Antoine Augustin Cournot Facts
The French mathematician, philosopher, and economist Antoine Augustin Cournot (1801-1877) was one of the founders of mathematical economics.
Antoine Augustin Cournot was born at Gray, Haute-Saône, on Aug. 28, 1801. In 1821 he entered a teachers' training college and in 1829 earned a doctoral degree in mathematics, with mechanics as his main thesis supplemented by astronomy. While studying at the college, he also served (1823-1833) as private secretary to Marshal de Gouvion Saint-Cyr. From 1834 he held successive positions as professor of analysis and mechanics on the science faculty of Lyons, rector of Grenoble Academy, chief examiner for undergraduate students, and, finally, rector of Dijon Academy (1854-1862). He died, nearly blind, in 1877.
Although Cournot was above all a mathematician and a member of the teaching profession, his numerous works show him also to have been a philosopher and economist. In the field of mathematics, in addition to his thesis on the movements of rigid bodies and celestial bodies, he devoted his efforts to two great problems: the theory of functions and the calculus of infinity (1841), and the theory of chance and probability (1843). These theories, above and beyond their mathematical significance, seemed to Cournot to hold an important place in man's general understanding of the world, but more specifically an understanding of the place of economics in man's life.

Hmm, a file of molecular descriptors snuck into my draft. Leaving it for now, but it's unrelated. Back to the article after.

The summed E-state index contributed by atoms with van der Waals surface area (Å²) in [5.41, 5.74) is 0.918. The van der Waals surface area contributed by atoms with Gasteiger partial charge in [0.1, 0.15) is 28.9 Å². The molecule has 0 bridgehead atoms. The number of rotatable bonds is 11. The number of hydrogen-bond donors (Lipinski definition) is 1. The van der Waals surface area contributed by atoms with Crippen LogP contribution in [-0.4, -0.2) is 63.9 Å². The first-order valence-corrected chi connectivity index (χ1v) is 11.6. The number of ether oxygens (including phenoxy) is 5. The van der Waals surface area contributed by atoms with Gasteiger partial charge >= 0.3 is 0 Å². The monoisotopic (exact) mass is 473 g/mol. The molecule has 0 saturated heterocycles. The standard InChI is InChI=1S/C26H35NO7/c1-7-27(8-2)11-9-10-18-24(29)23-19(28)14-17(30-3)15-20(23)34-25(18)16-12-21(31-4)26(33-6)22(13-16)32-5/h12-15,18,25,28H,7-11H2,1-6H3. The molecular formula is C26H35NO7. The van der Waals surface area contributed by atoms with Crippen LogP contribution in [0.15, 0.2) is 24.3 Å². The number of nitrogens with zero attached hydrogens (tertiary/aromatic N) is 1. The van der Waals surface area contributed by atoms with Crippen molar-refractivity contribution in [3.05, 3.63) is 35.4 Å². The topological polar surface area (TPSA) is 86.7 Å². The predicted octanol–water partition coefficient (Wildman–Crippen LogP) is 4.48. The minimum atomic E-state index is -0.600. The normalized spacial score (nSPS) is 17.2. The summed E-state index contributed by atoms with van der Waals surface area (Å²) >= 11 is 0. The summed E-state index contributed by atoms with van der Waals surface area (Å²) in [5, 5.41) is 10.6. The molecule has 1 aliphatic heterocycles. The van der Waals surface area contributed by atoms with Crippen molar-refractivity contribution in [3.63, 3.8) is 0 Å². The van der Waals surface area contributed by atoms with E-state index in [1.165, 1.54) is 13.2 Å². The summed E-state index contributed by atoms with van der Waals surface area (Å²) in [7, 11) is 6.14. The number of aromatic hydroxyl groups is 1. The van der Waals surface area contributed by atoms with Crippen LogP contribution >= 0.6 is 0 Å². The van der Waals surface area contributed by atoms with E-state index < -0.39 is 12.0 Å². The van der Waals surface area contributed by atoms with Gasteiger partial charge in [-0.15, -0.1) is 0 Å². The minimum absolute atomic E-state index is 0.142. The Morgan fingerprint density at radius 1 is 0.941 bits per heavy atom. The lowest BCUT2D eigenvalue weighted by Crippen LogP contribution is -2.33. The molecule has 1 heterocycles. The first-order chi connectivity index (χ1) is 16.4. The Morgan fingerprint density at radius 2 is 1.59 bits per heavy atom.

Cournot was a profound thinker: his advanced ideas on order and chance, enlightening both for science and mankind in general, are still prophetic. His economic concepts were broad in scope; his theories on monopolies and duopolies are still famous. In the field of economics he wrote few books or treatises. One book, however, has had an immense bearing on modern economic thought: Recherches sur les principes mathématiques de la théorie des richesses (Researches on the Mathematical Principles of the Theory of Wealth) was published in 1838 and reedited in 1938 with an introduction by Georges Lutfalla.
Unfortunately, this book met with no success during Cournot's lifetime because the application of the formulas and symbols of mathematics to economic analysis was considered audacious. In an attempt to improve the comprehensiveness of this work, Cournot rewrote it twice: In 1863 under the title Principes de la théorie des richesses, and in 1877 in Revue sommaire des doctrines économiques. These last two works are oversimplified and less informative versions of the original, since they were stripped of the mathematical language. Researches can, however, be thought of as the point of departure for modern economic analysis.
Having introduced the ideas of function and probability into economic analysis, Cournot derived the first formula for the rule of supply and demand as a function of price [D = f(p) ]. He made clear the fact that the practical uses of mathematics in economics do not necessarily involve strict numerical precision; economists must utilize the tools of mathematics only to establish probable limits and to express seemingly inaccessible facts in more absolute terms. Cournot's work is recognized today in the discipline called econometrics.
Further Reading on Antoine Augustin Cournot
S. W. Floss, An Outline of the Philosophy of Antoine-Augustine Cournot (1941), is a detailed, comprehensive study of Cournot's philosophic writings. Jacob Oser, The Evolution of Economic Thought (1963), includes a discussion of Cournot's theories.